It is then useful to know the patterns for an 8 bar and a 16 bar blues. These are you next most common patterns in the vast majority of "pop" songs which covers blues, country, gospel, rock, etc.

Train your ears to recognize the sounds your brain is expecting in each case and realize these are basic rules and they can be fudged if the performer wishes to do so. Most of the original bluesmen didn't adhere to strict rules and they played what sounded right to them at the time. A 12 bar could easily be stretched into a 13 bar or even a 14 bar while sticking to basically the same pattern as a 12 bar.

That's a talent you need to develop but don't get concerned if it takes awhile to develop. Since you're in a I-IV-V, there's not much that can go wrong if you change a measure or two before or after the vocalist's cue.

Sort of like playing on the I chord's tone through an entire solo, the notes are always going to "fit" as long as you stay within the I-IV-V progression. There may be better choices to make at times, but you won't be "wrong" if you just stick to what you know should work.

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Thanks for reply and I did understand what you wrote, but only answered part of my question.

My question is, take Desperado. I want to know why it starts like this and why these chords are more suitable than others.

Desperado, (G)Why don't you come ┬ęto your senses?

You been (G)out riding fences for so log (D)now.

The tonality is moving up and down and how do I know which chord for when in the song. Do people eventually learn and just know that when a certain sound comes out of their mouth it is a "C" chord or an "F" chord?

How do you assign chords to certain parts of a song?

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JanVigne    27

When you ask about a specific song, generic rules are only guidelines.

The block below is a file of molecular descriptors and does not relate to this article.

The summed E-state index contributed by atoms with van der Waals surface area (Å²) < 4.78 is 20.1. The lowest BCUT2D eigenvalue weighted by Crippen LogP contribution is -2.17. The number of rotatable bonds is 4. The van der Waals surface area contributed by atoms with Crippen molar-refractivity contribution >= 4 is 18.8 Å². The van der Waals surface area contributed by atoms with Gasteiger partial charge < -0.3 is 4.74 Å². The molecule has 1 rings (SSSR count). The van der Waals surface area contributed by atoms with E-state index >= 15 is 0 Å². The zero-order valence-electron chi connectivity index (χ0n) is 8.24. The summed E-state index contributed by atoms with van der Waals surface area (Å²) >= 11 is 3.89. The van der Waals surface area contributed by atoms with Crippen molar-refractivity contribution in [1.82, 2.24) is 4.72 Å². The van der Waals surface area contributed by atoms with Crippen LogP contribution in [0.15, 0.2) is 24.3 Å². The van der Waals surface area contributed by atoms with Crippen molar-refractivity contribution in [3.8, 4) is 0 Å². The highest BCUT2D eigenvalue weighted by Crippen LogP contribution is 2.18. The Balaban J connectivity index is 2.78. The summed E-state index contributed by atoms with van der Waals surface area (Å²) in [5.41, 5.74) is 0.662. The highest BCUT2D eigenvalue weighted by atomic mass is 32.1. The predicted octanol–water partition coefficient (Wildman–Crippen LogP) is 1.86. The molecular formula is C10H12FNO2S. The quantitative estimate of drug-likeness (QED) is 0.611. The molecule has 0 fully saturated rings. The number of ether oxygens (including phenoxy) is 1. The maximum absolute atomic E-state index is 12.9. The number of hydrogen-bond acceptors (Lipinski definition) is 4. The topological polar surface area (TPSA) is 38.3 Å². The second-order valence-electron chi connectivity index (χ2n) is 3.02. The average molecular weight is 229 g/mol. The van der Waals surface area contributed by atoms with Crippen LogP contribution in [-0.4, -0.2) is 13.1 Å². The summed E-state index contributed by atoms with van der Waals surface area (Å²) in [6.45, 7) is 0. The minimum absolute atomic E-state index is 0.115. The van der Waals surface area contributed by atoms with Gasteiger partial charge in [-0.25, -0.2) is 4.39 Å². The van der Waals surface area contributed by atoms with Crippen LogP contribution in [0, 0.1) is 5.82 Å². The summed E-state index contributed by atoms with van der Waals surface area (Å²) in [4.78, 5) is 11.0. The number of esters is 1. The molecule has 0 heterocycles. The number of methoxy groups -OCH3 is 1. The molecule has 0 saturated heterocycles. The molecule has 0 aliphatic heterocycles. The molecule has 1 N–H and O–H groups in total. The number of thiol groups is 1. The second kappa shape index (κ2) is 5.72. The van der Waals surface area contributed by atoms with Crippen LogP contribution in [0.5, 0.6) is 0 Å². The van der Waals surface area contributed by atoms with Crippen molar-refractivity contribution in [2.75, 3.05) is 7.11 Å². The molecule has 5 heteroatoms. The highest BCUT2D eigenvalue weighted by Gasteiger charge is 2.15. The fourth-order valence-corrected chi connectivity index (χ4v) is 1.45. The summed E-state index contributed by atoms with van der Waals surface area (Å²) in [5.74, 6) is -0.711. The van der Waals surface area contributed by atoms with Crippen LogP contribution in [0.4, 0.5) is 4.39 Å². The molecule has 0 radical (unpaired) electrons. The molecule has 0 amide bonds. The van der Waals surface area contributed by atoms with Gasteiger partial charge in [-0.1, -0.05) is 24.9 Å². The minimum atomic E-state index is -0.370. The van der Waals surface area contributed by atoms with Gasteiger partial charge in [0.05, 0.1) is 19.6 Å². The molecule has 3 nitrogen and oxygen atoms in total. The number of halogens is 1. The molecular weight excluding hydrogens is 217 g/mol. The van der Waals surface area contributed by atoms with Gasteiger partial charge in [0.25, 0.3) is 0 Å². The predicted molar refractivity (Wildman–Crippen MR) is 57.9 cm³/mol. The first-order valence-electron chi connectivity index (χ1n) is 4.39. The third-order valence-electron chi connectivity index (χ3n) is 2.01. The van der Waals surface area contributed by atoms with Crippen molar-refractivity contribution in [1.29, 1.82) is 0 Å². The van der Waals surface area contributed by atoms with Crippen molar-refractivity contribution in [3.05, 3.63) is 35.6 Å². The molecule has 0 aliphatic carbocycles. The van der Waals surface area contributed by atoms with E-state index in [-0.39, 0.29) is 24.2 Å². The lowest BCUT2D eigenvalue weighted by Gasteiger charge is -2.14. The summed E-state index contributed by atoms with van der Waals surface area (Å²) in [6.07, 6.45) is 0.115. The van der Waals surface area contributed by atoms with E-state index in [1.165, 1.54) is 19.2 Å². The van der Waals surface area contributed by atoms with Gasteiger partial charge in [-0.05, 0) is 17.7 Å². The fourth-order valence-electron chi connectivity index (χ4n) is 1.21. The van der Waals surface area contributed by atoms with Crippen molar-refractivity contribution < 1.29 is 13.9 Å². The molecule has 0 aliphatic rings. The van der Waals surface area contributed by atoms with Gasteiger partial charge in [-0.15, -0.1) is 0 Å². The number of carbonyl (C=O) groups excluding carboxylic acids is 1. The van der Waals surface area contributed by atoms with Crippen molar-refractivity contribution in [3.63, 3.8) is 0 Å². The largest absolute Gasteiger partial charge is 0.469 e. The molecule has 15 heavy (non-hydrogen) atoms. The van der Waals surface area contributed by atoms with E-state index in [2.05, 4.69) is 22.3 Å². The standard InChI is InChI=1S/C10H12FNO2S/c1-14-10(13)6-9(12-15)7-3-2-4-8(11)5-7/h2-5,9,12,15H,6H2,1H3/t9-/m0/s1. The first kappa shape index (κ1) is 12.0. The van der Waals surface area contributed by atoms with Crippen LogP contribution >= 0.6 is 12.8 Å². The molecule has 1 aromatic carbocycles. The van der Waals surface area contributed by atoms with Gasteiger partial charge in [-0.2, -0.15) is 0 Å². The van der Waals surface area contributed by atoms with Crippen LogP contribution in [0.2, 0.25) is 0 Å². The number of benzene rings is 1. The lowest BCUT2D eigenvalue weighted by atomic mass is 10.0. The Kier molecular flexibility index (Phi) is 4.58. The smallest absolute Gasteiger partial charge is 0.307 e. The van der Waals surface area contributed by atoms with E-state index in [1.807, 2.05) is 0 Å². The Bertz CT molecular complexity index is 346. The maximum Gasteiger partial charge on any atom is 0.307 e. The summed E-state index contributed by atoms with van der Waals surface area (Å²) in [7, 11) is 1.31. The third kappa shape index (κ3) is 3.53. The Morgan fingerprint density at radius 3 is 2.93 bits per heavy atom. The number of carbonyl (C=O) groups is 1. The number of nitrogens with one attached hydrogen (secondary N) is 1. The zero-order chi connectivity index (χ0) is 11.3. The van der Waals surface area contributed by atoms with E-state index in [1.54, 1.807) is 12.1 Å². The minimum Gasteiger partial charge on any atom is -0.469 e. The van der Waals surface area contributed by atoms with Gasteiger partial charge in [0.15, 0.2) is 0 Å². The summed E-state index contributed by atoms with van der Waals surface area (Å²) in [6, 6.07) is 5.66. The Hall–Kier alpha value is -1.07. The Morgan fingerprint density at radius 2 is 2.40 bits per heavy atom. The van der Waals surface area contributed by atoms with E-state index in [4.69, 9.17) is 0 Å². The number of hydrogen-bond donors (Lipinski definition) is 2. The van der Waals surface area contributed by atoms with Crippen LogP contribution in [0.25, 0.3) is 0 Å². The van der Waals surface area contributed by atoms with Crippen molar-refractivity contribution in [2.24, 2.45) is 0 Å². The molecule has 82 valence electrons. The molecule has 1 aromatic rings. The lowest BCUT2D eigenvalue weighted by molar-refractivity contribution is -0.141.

First, checking "Desperado" online for available tabs in G Major, there are several options. None of which seem to fit your G and D example.

Therefore, I don't know exactly how to answer a question which appears to be incorrect in its assumption.

However, take a tab for the song and you can see the opening lines, which have nothing like a 12 bar rule to guide them, is a series of chords which come from, and fall within the accepted chords to be played when you are working in, the G Major scale.

There's nothing out of line here, that's the style of the songwriter. The style of the progression is meant to pull you in as a listener but not to jar you with unexpected turns. Therefore, every chord in the opening to "Desperado" is well within what a listener can accept as correct and can also accept as a more "developed" sound than a simple I-IV-V. It's not simple, which makes the listener perk up a bit when they hear the song the first time, but it is unique enough to make the opening easily identifiable on subsequent listens.

That's fairly good songwriting technique.

"Take the A Train", "April in Paris", "Jailhouse Rock" and most well known symphonies have exploited the same technique over the years. When employed in pop music, you could say it is used to give the listener time to crank up the volume.

A I-IV-V progression is the most basic description of the chords which you may play. Nothing says a C Major (the IV chord in the key of G Major) must be played only as a C Major shape.